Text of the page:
Harry and Nancy aren’t going to like this:

A slim majority, 52%, agreed with Bush that most benefits should go to children in families earning less than 200% of the federal poverty level — about $41,000 for a family of four. Only 40% said benefits should go to families earning up to $62,000, as the bill written by Democrats and some Republicans would allow.

That means that as long as the facts are out on prominent display, the slimmer side of the SCHIP expansion debate wins, and that’s the president’s side. The result probably explains why the leftwing pundits and bloggers are even more toxic and dishonest than usual on this particular issue, and keep trying to shift the debate back to the family that they’re claiming to be shocked, shocked to see “attacked.” They keep hoping that someone prominent on the right will take the bait and actually attack the Frosts.

There’s a little bit more good news in the poll for the GOP side:

A larger majority, 55%, said they were concerned that the program creates an incentive for families to drop private health coverage for a public program. Bush and Republican opponents have called that a step toward government-run health care. Only 42% said that wasn’t a concern.

Taken together, the results show that while Bush may be losing the political battle with Democrats, he may be winning the policy debate.

Now for the bad news, which comes in two parts. One, generically, the voting public still trusts the Democrats on the issue.

Of those polled, 52% said they have more confidence in Democrats to deal with the issue, compared with 32% for Bush.

I half expect the president to cave as he has done so many times in the past, but there’s a win to be had here if he’ll stand in the way of history and at least whisper “Can’t we slow down a little bit?”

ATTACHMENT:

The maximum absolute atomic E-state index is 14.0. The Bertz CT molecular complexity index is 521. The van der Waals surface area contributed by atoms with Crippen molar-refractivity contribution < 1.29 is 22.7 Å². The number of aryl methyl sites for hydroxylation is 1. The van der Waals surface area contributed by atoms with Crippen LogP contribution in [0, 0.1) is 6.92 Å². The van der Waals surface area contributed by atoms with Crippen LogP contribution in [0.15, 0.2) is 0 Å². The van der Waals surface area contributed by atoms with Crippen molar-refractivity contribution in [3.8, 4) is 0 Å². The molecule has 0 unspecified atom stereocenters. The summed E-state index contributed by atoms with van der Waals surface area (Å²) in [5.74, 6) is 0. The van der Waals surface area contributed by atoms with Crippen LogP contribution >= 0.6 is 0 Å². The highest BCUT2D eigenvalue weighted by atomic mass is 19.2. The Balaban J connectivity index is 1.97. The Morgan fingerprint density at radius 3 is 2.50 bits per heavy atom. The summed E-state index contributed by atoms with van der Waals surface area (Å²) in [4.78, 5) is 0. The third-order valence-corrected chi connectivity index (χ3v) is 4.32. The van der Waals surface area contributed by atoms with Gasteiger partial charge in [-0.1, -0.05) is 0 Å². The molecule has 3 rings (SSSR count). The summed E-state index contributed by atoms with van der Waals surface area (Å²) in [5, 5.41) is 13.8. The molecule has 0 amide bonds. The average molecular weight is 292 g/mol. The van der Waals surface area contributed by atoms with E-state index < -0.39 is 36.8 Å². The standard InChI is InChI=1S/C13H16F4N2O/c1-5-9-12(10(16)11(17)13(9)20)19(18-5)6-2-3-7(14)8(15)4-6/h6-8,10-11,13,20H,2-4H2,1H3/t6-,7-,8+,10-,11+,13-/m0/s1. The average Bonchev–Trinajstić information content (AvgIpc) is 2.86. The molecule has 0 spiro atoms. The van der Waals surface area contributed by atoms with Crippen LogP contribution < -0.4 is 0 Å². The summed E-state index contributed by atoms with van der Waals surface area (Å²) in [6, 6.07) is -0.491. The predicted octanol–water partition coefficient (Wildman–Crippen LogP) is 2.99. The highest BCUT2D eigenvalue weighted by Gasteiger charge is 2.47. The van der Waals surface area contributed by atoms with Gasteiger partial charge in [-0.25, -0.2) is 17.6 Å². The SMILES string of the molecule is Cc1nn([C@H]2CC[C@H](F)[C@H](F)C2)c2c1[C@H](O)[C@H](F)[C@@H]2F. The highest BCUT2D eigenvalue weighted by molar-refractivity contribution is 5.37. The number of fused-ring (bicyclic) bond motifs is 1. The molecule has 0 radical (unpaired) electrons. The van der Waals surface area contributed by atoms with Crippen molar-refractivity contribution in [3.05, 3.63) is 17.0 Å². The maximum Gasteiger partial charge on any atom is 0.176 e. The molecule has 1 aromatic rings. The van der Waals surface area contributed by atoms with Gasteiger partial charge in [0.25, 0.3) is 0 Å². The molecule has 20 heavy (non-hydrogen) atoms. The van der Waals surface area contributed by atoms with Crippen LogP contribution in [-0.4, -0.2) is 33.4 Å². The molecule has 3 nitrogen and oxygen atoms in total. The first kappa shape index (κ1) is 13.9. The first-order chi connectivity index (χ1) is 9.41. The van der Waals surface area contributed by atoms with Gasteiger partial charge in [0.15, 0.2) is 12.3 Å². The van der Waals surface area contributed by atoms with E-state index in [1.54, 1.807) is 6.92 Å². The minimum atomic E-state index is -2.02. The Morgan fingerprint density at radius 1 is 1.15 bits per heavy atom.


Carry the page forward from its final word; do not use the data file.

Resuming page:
The second part of the bad news has nothing to do with this poll, but it’s an observation about life that’s relevant to this and all other things political.

Gossip is more powerful than truth, a study showed on Monday, suggesting people believe what they hear through the grapevine even if they have evidence to the contrary.

Researchers, testing students using a computer game, also found gossip played an important role when people make decisions, said Ralf Sommerfeld, an evolutionary biologist at the Max Planck Institute in Germany, who led the study.

“We show that gossip has a strong influence… even when participants have access to the original information as well as gossip about the same information,” the researchers wrote in the Proceedings of the National Academy of Sciences.

Most rumors are nonsense, of course, but they have a powerful effect on the decisions people actually make. They’re more powerful than verified facts. “Bush lied, people died” comes to mind as a prime example.

That in mind, I’ll link to Keith Olbermann’s interview with the Frosts last night. It’s a low moment in cable news, an interview in which the Frosts exhibit the photos of their injured children in an attempt to crank the rancor in what ought to have been a civilized debate up to 11.

The interview does end on a comedic note, though, with Halsey Frost’s description of Olbermann as “responsible.” That’s one rumor that will never be verified.